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Currently I am mostly interested in matchings in hypergraphs, a field that has more conjectures than insights. A topological method I developed with P. Haxell (based on a topological proof of Hall's theorem) sheds some light on the topic, but less so than we expected when it was discovered.

In the past I was interested in infinite matching theory. One achievement there was the solution of the "infinite marriage problem", namely the extension of Hall's theorem to infinite graphs. It turned out that Hall's theorem is valid in the infinite case, if cardinalities are measured in the graph. Here is the precise formulation: if there is no marriage of the men then there exists a set A of men that is smaller in the graph than the set B of women connected to it, namely there exists an injection consisting of graph edges from B into A, while there is no such injection in the opposite direction. A few years ago, Eli Berger and I settled the last major problem in the field, extending this result to general graphs, not necessarily bipartite, namely extending Menger's theorem to the infinite case.

Following a short bout of writing poetry, which was probably triggered by the birth of my first child, I have been interested in the question of what does poetry do to its reader and to its writer. More specifically - what is the effect of the various poetical stratagems on the reader. How do they induce the poetic impression, and what is this impression. When a publisher ordered from me a book on mathematics and beauty, I used the opportunity to write on the similar ways beauty is generated in mathematics and poetry. I won't divulge the secret here. The book appeared eventually in 2008 in "Hakibutz Hameuchad". A large part of it was devoted to the above mentioned problem, of how poetry works. Nobody noticed. It was read solely as a book about the beauty of mathematics. I hope that one day some people interested in poetry will overcome the intimidation of the mathematical part and will read it.

Another book I have written, not published as yet, is on mechanisms common to jokes and poetry. Surprisingly, these two fields share the same arsenal of techniques. This fact has its roots in a deeper level structure shared by both. In particular, the book gives an answer to the old questions of what is a joke and what is a poem. The common definition of "joke" speaks of the collision of two viewpoints, or change of viewpoint, or meeting of two distinct frames of concepts. My answer is that the real underlying process is some detachment between a symbol and its meaning, and that this process is also typical of poems. Where do the ways of the joke and the poem split, this is the main topic of the book.

My interest in this field started in my student days. One of our professors used to react to our attempted answers with an expression of disgust: pulling down the edges of the lower lip, accompanied by a slight protrusion of the tongue, and some low vocal utterance. I understood that this is just an imitation of spitting food out. This led me to analyze other common facial expression, only to discover quite soon that I was preceded by Darwin, by about 100 years. In his beautiful book "The expression of emotions in man and animals" he gave ingenious explanations for most of the expressions, finding that their origin is always functional, namely that they evolved from motions that had some purpose. My contribution to the field - an understanding of the origin of one of the most mysterious phenomena in this field, the so-called "principle of antithesis", namely that opposite states of minds induce opposite expressions.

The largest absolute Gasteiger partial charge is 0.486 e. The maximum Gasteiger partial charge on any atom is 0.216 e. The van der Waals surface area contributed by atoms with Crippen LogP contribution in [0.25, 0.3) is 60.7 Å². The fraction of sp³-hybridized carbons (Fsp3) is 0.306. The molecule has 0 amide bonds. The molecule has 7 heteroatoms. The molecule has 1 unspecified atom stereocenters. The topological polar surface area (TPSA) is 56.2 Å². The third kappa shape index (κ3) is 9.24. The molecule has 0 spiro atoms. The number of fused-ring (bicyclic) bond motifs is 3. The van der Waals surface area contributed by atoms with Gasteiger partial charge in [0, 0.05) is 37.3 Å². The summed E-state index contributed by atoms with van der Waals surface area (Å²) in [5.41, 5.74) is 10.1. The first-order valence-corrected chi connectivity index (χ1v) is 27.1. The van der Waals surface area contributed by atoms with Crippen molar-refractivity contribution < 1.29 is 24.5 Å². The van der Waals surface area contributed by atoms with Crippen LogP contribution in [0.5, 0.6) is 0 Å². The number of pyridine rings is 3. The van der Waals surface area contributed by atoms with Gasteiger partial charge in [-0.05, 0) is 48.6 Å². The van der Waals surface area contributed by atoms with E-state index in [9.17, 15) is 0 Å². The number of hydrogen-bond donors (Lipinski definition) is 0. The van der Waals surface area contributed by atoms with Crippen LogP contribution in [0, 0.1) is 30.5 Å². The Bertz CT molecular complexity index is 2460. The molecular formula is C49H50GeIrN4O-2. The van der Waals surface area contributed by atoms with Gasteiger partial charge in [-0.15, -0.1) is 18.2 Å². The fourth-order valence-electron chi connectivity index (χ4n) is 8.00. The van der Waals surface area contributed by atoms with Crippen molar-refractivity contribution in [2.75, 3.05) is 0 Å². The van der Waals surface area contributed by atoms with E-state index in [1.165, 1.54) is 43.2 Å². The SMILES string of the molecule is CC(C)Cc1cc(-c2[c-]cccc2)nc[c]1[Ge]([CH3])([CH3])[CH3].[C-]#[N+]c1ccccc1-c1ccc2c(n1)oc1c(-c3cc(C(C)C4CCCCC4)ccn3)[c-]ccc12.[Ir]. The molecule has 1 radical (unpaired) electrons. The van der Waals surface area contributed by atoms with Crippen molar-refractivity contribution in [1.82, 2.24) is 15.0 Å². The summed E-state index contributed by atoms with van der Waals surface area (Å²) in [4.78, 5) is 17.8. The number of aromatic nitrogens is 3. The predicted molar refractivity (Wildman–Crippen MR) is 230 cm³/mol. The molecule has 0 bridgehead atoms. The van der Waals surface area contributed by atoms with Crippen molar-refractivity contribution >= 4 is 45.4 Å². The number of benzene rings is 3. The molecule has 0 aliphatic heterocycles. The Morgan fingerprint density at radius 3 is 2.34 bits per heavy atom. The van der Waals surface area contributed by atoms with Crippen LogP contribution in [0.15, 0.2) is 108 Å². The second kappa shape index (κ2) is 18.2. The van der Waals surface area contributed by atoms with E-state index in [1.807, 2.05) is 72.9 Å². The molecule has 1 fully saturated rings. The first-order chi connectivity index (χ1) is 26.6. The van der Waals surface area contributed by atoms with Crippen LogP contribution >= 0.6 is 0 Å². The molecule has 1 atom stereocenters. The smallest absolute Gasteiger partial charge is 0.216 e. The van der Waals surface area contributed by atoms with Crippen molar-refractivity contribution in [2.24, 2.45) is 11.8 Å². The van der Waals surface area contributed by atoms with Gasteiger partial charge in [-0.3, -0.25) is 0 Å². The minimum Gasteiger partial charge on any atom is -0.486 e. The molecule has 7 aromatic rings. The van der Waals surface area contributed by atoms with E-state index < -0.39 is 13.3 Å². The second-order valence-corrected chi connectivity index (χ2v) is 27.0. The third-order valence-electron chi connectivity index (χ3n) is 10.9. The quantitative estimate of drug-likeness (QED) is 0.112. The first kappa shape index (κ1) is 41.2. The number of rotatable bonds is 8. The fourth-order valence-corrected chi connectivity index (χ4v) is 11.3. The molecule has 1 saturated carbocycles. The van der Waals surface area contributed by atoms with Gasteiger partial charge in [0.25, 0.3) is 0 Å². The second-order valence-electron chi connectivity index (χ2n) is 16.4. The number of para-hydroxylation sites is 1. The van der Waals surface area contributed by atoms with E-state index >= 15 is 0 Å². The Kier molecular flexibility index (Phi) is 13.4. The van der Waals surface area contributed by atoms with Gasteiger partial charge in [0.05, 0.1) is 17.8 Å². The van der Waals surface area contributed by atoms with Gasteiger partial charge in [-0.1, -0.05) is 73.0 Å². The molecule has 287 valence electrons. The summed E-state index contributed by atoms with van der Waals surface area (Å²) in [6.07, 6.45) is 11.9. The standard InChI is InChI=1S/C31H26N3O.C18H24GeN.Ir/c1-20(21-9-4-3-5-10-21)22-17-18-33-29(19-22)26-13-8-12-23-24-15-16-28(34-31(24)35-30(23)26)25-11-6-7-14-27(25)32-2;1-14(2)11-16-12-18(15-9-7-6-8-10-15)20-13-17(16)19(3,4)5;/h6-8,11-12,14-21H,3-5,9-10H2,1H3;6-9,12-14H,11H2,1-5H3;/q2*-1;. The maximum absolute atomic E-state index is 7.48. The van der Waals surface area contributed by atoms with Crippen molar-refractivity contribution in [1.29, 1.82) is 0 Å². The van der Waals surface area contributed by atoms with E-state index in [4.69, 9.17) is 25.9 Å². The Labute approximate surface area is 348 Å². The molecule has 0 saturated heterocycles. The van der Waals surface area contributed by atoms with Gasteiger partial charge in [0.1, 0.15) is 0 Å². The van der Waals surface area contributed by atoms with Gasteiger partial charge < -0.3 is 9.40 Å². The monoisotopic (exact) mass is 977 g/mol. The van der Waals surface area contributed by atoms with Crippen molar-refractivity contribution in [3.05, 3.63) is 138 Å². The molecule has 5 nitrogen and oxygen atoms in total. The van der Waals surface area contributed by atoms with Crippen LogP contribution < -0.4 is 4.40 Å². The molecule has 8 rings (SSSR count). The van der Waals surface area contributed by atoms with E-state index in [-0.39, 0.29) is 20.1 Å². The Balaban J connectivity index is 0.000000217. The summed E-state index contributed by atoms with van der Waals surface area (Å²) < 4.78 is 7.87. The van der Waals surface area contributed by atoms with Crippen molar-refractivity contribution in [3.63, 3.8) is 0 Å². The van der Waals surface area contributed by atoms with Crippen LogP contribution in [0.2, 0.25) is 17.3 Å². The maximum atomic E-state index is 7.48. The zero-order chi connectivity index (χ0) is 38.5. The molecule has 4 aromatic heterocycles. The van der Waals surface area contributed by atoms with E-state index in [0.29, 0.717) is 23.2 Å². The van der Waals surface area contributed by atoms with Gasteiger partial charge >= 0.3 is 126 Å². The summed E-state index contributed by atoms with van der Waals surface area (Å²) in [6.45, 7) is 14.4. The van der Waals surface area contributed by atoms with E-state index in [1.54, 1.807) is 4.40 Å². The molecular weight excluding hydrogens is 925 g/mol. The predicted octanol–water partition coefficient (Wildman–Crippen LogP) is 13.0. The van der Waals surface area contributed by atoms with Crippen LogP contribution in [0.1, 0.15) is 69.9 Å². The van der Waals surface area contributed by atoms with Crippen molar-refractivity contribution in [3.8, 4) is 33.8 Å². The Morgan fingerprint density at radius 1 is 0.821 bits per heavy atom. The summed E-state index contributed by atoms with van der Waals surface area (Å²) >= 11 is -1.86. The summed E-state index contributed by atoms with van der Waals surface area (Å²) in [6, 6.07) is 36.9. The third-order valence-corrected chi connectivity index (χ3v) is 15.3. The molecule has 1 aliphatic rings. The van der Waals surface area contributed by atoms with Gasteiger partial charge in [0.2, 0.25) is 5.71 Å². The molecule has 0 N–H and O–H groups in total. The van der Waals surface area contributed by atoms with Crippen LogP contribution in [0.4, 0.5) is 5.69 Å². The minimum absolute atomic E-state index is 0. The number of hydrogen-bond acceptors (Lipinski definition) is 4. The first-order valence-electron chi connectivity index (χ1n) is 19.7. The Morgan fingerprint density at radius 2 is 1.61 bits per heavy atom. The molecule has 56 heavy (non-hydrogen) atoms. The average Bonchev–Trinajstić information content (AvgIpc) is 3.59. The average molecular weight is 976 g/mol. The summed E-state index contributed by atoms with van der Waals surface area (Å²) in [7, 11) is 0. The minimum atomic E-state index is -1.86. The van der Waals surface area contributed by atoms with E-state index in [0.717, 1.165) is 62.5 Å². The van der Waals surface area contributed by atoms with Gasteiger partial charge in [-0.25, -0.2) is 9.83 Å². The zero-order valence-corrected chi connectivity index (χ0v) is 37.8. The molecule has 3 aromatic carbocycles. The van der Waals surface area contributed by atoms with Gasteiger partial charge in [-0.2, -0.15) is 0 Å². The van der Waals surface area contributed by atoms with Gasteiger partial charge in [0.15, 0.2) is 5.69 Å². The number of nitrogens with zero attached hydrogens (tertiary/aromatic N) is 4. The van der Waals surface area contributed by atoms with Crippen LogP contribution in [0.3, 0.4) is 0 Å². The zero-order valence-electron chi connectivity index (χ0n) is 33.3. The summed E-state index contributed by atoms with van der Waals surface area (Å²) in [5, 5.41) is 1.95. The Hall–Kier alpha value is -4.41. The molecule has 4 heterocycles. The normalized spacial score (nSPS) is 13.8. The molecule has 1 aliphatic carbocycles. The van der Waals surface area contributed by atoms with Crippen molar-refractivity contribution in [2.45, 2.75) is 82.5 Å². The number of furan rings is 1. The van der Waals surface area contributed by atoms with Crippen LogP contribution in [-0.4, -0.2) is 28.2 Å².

Philosophy is possibly the most enigmatic of human intellectual endeavors. What does it study? Does it have an object in reality? And if not, how come its sentences seem to be meaningful? How is it possible that 2500 years of research have not lead to any progress on the big problems?

For me, the question of what is philosophy is not philosophical at all. To answer it, one has just to inspect philosophers and see what they do. In a book published in Magness Press in 2010, "The cat that is not there", I try to give an answer to this question, as well as clarify the riddles surrounding philosophy. My answer is that philosophers study human thought, without fulfilling an elementary requirement: separating the concepts used for the investigation and the concepts that are being investigated. The result is that the philosopher is like a person defining a number as "the number hereby defined, plus 1", and then calling to help him out of the paradox generated. The "big" philosophical problems - skepticism, Determinism-Free will and the Mind-Body problem, are all born directly from this flawed conceptual structure, and they owe it their very existence. Hence rectifying the error causes them to disappear. Other philosophical problems have also a component related to reality, and hence the effect of separating inspector and inspected on them is less drastic - they do not disappear, but they lose their philosophical flavor.

I reached this field almost by chance, but now I am deeply involved. It is a truly fascinating subject, in which I feel mostly as a student, learning from the teachers whom I am supposed to guide. They usually know, intuitively, how to approach children, a knowledge that cannot be found in the academy. A book of mine on the subject, "Arithmetic for Parents", appeared in Schocken press, in 2004.